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Atheists File Suit Against Trump's Order That Lifts Ban on Churches' Political Restrictions

Atheists File Suit Against Trump's Order That Lifts Ban on Churches' Political Restrictions

U.S. President Donald Trump prepares to sign the Executive Order on Promoting Free Speech and Religious Liberty during the National Day of Prayer event at the Rose Garden of the White House in Washington D.C. on May 4, 2017. | Reuters/Carlos Barria

Just hours after President Donald Trump signed his "religious liberty" executive order, an atheist group filed a lawsuit arguing that it is unconstitutional for the government to support religious organizations. It also contends that the president violated the equal protection rights by favoring church groups over secular groups.

In its filing before the Western District Court of Wisconsin, the Freedom From Religion Foundation (FRRF) alleged that the order grants preferential treatment to religious groups by allowing them to endorse political candidates without risking their tax-exempt status while secular organizations must still abide by the law.

Trump signed the order aimed at expanding religious protections that, among other things, soften enforcement of the Johnson Amendment, a law that bars tax-exempt houses of worship from engaging in political speech. It directed the Treasury Department not to take "adverse action" against churches or religious organizations for political speech.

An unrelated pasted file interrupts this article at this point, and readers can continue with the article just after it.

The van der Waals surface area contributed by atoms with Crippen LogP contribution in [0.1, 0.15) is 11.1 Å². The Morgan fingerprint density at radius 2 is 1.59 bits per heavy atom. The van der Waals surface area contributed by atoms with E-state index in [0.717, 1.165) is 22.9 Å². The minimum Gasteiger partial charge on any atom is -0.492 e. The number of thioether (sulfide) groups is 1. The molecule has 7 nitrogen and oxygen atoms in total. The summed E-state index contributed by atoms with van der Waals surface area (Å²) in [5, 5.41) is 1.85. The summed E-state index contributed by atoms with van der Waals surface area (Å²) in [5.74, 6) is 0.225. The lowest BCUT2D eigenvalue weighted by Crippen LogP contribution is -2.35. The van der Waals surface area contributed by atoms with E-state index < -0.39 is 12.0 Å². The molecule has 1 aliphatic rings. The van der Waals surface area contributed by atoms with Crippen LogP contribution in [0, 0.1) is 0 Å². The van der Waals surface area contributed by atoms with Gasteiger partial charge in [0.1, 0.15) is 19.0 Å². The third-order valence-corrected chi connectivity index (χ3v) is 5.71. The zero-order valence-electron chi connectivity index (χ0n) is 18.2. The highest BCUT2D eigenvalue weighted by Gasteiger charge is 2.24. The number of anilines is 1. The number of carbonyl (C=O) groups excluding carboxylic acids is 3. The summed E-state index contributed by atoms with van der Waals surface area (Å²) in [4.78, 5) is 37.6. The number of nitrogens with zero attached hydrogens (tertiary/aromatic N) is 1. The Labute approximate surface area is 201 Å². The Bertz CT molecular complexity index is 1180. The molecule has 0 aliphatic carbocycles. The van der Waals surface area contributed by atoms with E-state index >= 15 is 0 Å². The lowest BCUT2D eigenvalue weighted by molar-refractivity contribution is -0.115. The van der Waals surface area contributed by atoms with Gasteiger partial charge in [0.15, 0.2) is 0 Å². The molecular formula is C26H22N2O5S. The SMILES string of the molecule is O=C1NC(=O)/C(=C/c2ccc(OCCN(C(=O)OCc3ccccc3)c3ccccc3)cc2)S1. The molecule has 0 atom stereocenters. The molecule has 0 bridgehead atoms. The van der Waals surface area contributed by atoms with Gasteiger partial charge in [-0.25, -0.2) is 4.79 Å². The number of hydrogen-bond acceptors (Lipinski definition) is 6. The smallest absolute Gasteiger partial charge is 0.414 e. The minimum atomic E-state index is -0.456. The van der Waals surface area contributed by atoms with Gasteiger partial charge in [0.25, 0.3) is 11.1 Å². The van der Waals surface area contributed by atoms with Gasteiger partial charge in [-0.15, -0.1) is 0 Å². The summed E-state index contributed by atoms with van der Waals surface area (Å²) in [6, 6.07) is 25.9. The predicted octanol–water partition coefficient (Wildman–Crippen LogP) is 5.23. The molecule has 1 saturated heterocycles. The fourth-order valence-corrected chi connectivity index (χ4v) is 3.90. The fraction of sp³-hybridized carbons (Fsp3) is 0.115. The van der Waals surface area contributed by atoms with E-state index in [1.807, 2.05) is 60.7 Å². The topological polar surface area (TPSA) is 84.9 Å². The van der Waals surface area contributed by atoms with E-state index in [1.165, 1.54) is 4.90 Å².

The Internal Revenue Service (IRS) hasn't strictly implemented the Johnson Amendment since its enactment in 1954. This lax enforcement prompted FRRF to sue the IRS in 2014. FRRF eventually dropped the suit when the IRS hired an investigator, but only one pastor has been audited for violating the Johnson Amendment since 2008.

Meanwhile, the Christian nonprofit group Alliance Defending Freedom had been endorsing "Pulpit Freedom Sundays" for years. "We will not allow people of faith to be targeted, bullied, or silenced anymore," Trump said while signing the order on Thursday. "And we will never, ever stand for religious discrimination, never ever," he added.

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Tony Perkins, head of the conservative Family Research Council, for his part, said the president wants Evangelicals to help him on issues that are important to him. Meanwhile, Department of Justice spokesman Ian Prior called the order a lawful directive honoring the First Amendment freedoms. "We will vigorously defend the Order and the exercise of religious freedom in America," he said.

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